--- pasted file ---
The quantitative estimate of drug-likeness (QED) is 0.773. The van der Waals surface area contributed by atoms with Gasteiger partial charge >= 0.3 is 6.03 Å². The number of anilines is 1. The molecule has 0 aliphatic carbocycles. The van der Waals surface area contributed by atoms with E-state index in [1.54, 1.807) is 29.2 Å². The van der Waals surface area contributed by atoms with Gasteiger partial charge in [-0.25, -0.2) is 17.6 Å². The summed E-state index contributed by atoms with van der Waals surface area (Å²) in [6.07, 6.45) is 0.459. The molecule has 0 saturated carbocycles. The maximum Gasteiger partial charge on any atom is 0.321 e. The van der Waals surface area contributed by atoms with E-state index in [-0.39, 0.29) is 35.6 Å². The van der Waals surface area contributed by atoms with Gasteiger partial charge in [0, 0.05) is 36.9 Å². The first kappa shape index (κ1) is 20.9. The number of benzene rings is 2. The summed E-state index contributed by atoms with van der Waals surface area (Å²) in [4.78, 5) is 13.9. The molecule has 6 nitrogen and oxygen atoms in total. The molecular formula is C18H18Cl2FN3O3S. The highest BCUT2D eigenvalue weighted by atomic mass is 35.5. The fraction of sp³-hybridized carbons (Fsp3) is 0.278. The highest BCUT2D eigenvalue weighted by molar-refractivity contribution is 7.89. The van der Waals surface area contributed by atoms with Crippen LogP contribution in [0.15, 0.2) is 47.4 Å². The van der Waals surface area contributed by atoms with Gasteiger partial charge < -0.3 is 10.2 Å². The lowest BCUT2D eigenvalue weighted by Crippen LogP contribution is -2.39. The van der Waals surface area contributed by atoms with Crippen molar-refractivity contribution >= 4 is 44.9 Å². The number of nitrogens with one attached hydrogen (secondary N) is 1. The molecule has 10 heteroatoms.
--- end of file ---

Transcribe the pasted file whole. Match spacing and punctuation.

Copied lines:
The quantitative estimate of drug-likeness (QED) is 0.773. The van der Waals surface area contributed by atoms with Gasteiger partial charge >= 0.3 is 6.03 Å². The number of anilines is 1. The molecule has 0 aliphatic carbocycles. The van der Waals surface area contributed by atoms with E-state index in [1.54, 1.807) is 29.2 Å². The van der Waals surface area contributed by atoms with Gasteiger partial charge in [-0.25, -0.2) is 17.6 Å². The summed E-state index contributed by atoms with van der Waals surface area (Å²) in [6.07, 6.45) is 0.459. The molecule has 0 saturated carbocycles. The maximum Gasteiger partial charge on any atom is 0.321 e. The van der Waals surface area contributed by atoms with E-state index in [-0.39, 0.29) is 35.6 Å². The van der Waals surface area contributed by atoms with Gasteiger partial charge in [0, 0.05) is 36.9 Å². The first kappa shape index (κ1) is 20.9. The number of benzene rings is 2. The summed E-state index contributed by atoms with van der Waals surface area (Å²) in [4.78, 5) is 13.9. The molecule has 6 nitrogen and oxygen atoms in total. The molecular formula is C18H18Cl2FN3O3S. The highest BCUT2D eigenvalue weighted by atomic mass is 35.5. The fraction of sp³-hybridized carbons (Fsp3) is 0.278. The highest BCUT2D eigenvalue weighted by molar-refractivity contribution is 7.89. The van der Waals surface area contributed by atoms with Crippen LogP contribution in [0.15, 0.2) is 47.4 Å². The van der Waals surface area contributed by atoms with Gasteiger partial charge < -0.3 is 10.2 Å². The lowest BCUT2D eigenvalue weighted by Crippen LogP contribution is -2.39. The van der Waals surface area contributed by atoms with Crippen molar-refractivity contribution >= 4 is 44.9 Å². The number of nitrogens with one attached hydrogen (secondary N) is 1. The molecule has 10 heteroatoms.